In this guide I will tell you everything you are going to need to know about wood preservation. This system will work weather you are staining a deck, a fence, a trellis or any other exterior wood structure. I recommend that you check out my video on deck staining prior to commencing your project and then using this guide for reference and additional information thereafter.
- Pressure Washer – Make sure it is gas powered, with a minimum pressure and flow rating of at least 2500 PSI and 3GPM respectively. A higher PSI/GPM rate is okay, less than this is not! Also make sure you have all the attachments that connect to the pressure washer Including: enough pressure line for your particular job, a trigger, a chemical injector, and both a 25 degree high pressure tip and a low pressure tip for injecting the chlorine into the pressure washer.
- Rain suit and Rain boots - to keep you dry when you pressure wash.
- Chlorine - should you need to kill growth on your structure.
- 50 grit sandpaper - to smooth any rough areas after pressure washing.
- 3 1/2” – 4” block brush - I use Purdy brushes exclusively.
- A two gallon bucket
- Rags - mistakes happen
- Stir sticks
- Drop Cloths
- Stain - The Brands I like to use are Penofin, Cabot, and TWP
- Paint Thinner - for cleaning brushes or cleaning up mistakes
I was going to put eye and ear protection here, but lets be honest, I don’t wear them and most likely, neither will you.
Preparing the surface
First move everything away from your project that you aren’t going to want to get water, dirt, or bleach on. Second set up your pressure washer. Every pressure washer is a little different, but if you rent one, have the guys who you are renting it from show you how to set it up. If you end up buying one the owners manual should give you a diagram on how to put everything together.
Next asses the condition of your deck. If you have any growth on your deck be sure to connect the chemical injector to your pressure washer and dilute chlorine into a bucket about 1 part chlorine for every 5 parts of water.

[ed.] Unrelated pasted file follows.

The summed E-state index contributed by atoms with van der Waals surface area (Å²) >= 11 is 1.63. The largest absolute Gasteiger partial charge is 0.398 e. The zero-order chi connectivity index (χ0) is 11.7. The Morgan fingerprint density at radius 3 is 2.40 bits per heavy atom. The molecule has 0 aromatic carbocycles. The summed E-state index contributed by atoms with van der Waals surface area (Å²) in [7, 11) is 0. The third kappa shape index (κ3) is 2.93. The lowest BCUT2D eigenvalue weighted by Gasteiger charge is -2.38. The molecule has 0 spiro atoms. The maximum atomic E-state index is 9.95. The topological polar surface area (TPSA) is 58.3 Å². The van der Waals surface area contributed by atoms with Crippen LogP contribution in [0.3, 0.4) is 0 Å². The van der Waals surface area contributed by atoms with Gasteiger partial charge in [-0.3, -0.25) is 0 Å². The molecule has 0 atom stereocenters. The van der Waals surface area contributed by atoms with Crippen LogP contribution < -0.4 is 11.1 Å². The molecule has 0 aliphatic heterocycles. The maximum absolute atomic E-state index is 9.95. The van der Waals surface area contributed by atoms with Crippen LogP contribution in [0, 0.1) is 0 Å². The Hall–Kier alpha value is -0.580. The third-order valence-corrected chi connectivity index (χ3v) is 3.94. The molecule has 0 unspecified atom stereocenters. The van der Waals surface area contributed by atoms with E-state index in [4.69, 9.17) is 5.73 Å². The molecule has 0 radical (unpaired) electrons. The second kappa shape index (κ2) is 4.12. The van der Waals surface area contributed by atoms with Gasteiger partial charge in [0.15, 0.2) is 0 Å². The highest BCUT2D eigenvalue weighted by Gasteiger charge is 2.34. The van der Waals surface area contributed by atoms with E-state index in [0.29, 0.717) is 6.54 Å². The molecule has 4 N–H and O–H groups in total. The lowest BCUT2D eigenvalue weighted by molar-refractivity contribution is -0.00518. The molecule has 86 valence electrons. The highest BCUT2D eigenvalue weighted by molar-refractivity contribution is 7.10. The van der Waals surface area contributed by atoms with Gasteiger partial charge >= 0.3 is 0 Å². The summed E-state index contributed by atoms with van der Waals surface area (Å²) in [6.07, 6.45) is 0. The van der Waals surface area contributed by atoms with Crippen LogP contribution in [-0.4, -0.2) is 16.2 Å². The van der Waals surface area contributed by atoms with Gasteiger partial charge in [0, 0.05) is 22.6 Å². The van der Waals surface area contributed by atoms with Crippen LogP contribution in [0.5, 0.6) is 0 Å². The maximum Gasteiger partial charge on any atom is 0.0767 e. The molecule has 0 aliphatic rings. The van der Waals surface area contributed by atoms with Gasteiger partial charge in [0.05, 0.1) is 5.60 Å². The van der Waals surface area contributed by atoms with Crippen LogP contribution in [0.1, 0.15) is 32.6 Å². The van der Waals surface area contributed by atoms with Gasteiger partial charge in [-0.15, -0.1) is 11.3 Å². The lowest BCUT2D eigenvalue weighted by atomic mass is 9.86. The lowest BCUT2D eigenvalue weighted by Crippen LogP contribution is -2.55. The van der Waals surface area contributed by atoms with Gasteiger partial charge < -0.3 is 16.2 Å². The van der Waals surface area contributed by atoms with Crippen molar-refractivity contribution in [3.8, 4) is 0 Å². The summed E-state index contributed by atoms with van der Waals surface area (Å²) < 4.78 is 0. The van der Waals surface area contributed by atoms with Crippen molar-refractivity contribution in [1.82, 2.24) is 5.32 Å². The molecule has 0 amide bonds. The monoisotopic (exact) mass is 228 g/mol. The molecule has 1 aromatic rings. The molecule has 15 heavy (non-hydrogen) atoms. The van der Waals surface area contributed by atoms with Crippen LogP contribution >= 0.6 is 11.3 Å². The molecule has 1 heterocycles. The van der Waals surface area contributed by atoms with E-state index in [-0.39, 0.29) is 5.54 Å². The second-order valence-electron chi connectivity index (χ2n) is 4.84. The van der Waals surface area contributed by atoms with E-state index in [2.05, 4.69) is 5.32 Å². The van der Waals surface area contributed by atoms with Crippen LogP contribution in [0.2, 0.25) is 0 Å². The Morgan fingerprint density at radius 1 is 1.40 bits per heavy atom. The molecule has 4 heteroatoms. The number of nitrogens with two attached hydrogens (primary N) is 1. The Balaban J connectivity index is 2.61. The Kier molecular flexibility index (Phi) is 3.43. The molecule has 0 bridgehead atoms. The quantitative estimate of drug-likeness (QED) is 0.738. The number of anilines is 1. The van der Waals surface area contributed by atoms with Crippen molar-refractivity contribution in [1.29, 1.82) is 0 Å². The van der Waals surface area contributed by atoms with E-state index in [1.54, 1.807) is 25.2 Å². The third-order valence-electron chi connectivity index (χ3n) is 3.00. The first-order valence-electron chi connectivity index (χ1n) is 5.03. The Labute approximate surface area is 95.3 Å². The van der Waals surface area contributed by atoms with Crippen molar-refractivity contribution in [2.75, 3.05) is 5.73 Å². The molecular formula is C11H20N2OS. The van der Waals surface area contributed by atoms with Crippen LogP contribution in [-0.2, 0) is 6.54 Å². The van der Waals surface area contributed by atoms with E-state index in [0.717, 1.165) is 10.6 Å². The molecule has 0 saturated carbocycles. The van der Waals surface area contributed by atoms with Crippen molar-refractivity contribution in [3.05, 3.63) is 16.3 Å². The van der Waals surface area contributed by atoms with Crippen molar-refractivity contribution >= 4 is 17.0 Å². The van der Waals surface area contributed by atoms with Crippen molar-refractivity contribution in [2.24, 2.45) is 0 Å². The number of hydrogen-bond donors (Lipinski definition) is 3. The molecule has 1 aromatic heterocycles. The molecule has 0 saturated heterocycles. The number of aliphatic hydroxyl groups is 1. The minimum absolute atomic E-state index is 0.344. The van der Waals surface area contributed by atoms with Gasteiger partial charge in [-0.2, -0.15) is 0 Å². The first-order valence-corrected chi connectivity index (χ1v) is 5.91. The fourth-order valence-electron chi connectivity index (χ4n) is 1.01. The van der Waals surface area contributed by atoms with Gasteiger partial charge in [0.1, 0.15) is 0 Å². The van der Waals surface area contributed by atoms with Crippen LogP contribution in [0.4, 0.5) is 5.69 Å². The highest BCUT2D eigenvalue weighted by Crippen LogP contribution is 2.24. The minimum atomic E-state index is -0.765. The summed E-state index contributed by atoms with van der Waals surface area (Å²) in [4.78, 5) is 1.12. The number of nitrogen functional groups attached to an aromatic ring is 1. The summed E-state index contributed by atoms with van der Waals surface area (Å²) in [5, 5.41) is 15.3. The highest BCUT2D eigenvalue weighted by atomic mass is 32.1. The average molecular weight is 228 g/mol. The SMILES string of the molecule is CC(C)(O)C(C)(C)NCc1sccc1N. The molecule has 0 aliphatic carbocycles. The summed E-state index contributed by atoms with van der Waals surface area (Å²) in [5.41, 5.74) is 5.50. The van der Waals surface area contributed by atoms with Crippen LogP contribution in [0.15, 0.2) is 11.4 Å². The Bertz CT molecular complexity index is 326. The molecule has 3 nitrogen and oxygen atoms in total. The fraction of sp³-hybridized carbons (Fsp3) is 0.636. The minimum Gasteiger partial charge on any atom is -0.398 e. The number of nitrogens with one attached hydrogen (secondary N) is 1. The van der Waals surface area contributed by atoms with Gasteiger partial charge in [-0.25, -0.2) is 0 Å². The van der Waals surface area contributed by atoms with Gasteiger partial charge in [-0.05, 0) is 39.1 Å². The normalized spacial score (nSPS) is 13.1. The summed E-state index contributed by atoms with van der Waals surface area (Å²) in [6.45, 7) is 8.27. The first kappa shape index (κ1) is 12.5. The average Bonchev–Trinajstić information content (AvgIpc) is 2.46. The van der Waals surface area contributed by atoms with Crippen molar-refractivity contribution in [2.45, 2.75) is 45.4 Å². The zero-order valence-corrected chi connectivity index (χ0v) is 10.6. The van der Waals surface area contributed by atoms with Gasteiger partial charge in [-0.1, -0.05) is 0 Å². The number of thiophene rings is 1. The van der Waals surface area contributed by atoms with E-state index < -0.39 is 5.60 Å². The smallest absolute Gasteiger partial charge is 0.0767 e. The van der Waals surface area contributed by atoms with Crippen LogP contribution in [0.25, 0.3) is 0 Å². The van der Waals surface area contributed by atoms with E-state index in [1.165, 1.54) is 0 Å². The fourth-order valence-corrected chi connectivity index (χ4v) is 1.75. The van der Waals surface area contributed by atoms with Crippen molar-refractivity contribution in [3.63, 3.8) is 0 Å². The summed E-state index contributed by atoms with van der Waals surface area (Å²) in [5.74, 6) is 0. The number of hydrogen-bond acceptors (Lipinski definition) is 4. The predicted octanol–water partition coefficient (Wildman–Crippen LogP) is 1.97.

Now you may begin pressure washing. Review my video for tips on correct technique for pressure washing. Never start in the middle of a piece of wood without easing the tip onto the structure while the pressure is engaged. This will minimize stop and start marks, and always if possible pressure wash all the way though a board in one pass for the same reason. If the use of chlorine is required first, pressure wash the deck with the high pressure 25 degree angle tip and then WHILE THE DECK IS STILL WET apply chlorine using the low pressure tip and work from the bottom up. Applying the chlorine solution while the deck is still wet as well as applying the solution from the bottom up will make it so that you do not get spotting or blotchiness as a result of uneven application. Prior to applying the bleach liberally water all plants, shrubs, etc near the structure you are working on to avoid “burning” or killing anything. After applying the chlorine solution let stand about 5 minutes and then rinse. You can use the high pressure tip for this, but keep the tip well away from the wood surface, as we are done removing the top layer of weathered wood at this point and only trying to rinse the chlorine from the surface.
After you have completed all of this, you are now finished with the hardest part of the preparation. Now you must let the wood dry out. The time this will take will greatly depend on the weather. If you are in the middle of a hot spell and it is say 100 degrees, 24 hours should be sufficient time to wait. If it is cooler though drying out of the wood can take considerably longer (48 hours or longer). Use your best judgement but do not apply the stain if it looks like the wood still appears to be holding moisture. Also if you are refinishing a deck, try and keep it clean between now and when you stain by avoiding foot traffic if possible.
What kind of Material Should I Use?
Most exterior decks, trellises, fences etc, are probably going to be made of Cedar or Redwood. Occasionally you may see things built with a more exotic woods, such as ipe. Since ipe is a hard wood I would apply a hardwood oil to that kind of structure as opposed to a standard semi-transparent stain. Most peoples wooden structures aren’t going to be built out of exotic hardwoods though, and should be preserved instead with a high quality semi-transparent stain. You want to choose one that does three things: gives good UV protection, preserves the wood (contains mildewcide to prevent growth), and repels water. Now with all of that said there are three types of stains that stores will try to sell you when doing a project like this.